Pope calls for rereading one's own life to discover God’s small miracles
Francis continued his catechesis on discernment in today’s general audience in St Peter's Square. In his address, he mentioned World Mission Sunday, urging the faithful to pray for those who, “write with their lives a love story at the service of the Gospel.”
Vatican City (AsiaNews) – Pope Francis continued today his catechesis series on discernment which he delivers during the Wednesday General Audience.
In his address to the pilgrims gathered in St Peter's Square, the pontiff focused on the importance of knowing well one's own history in order to make decisions.
“Getting used to rereading one’s own life educates the outlook, it sharpens it, enables it to note the small miracles that good God works for us every day,” he said.
“Our life is the most precious ‘book’ that is given to us, a book that unfortunately many do not read, or rather they do so too late, before dying. And yet, precisely in that book that one finds what one pointlessly seeks elsewhere.”
To make his point, Francis cited the example of Saint Augustine, who, in his Confessions, wrote: “You were within, and I without, and there I did seek you; I, unlovely, rushed heedlessly among the things of beauty you made. You were with me, but I was not with you”.
The great philosopher’s call to “Return within yourself” is equally valid today for each of us.
“Many times, we too have had Augustine’s experience, of finding ourselves imprisoned by thoughts that lead us away from ourselves, stereotypical messages that harm us: for example, “I am worthless” – and it gets you down; ‘everything goes wrong for me’ – and it gets you down; ‘I will never achieve anything worthwhile’ - and it gets you down, and this becomes your life.”
“Reading one’s own history also means recognizing the presence of these ‘toxic’ elements, but then broadening our narrative, learning to notice other things, making it richer, more respectful of complexity, succeeding also in grasping the discreet ways in which God acts in our life.”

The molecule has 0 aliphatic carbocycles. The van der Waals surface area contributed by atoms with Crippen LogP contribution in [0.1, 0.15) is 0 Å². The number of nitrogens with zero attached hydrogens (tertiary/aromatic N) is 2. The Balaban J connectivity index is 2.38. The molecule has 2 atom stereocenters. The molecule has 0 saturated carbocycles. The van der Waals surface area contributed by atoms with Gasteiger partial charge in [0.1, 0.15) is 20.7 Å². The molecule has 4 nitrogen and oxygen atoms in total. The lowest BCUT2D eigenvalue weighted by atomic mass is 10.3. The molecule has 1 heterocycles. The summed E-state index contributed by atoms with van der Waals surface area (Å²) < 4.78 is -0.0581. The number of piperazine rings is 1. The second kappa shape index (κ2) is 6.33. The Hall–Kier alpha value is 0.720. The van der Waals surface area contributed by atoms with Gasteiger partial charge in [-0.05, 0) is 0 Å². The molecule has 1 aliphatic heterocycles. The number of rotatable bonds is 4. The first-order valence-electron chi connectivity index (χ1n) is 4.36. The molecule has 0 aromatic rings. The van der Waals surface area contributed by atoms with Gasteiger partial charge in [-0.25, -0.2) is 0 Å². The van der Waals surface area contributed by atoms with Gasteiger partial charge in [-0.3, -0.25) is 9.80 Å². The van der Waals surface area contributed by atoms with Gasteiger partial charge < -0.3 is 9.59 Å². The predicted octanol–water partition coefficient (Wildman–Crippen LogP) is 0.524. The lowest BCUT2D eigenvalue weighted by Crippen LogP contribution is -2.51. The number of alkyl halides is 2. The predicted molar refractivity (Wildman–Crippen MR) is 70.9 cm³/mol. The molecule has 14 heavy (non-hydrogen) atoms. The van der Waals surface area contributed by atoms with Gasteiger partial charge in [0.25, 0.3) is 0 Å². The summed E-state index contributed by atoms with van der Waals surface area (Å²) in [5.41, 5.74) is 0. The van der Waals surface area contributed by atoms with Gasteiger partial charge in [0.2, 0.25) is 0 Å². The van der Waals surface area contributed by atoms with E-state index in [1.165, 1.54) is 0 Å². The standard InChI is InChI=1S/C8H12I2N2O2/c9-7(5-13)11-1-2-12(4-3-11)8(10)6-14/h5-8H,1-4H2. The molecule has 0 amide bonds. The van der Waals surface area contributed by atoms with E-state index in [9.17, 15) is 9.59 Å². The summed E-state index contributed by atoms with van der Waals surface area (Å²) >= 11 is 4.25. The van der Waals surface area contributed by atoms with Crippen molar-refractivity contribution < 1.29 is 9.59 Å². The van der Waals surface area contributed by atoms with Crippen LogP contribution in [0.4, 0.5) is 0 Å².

“[A] reading, a service, an encounter, at first sight considered to be of little importance, over time transmit inner peace; they transmit the joy of living and suggest further good initiatives. Stopping and acknowledging this is essential.”
“Goodness is hidden, always,” Francis explained, for “God’s style is discreet: God likes to go unseen, with discretion, he does not impose; he is like the air we breathe - we do not see it but it allows us to live, and we realize this only when it is missing.”
Speaking to others about one’s life can be an interesting exercise. “This is a beautiful experience of engaged couples [. . .]. It is one of the most beautiful and intimate forms of communication, recounting one’s own life. It allows us to discover hitherto unknown things, small and simple but, as the Gospel says, it is precisely from the little things that the great things are born.”
For the pope, the practice of examining one’s conscience does not mean counting one’s “sins – and we commit many – but it is also about asking oneself, ‘What happened within me, did I experience joy? What brought me joy? Was I sad? What brought me sadness?’ And in this way, we learn to discern what happens within us.”
In his greetings to the groups present in the square, Pope Francis’s thoughts were for Ukraine. He urged the faithful to pray for an end to the “horrible things that are happening there, the torture, the deaths, the destruction”. He also prayed for Nigeria’s flood victims, and mentioned that World Mission Sunday will be celebrated next Sunday.
With respect to the latter, the pope urged the faithful to pray, “especially for missionaries who, sent to different parts of the world, write with their lives a love story at the service of the Gospel.
“In this missionary month of October, let us seek to ever better understand the mission that the Lord has entrusted to each one of us. Let us ask him to accompany and accomplish all our activities with his grace.”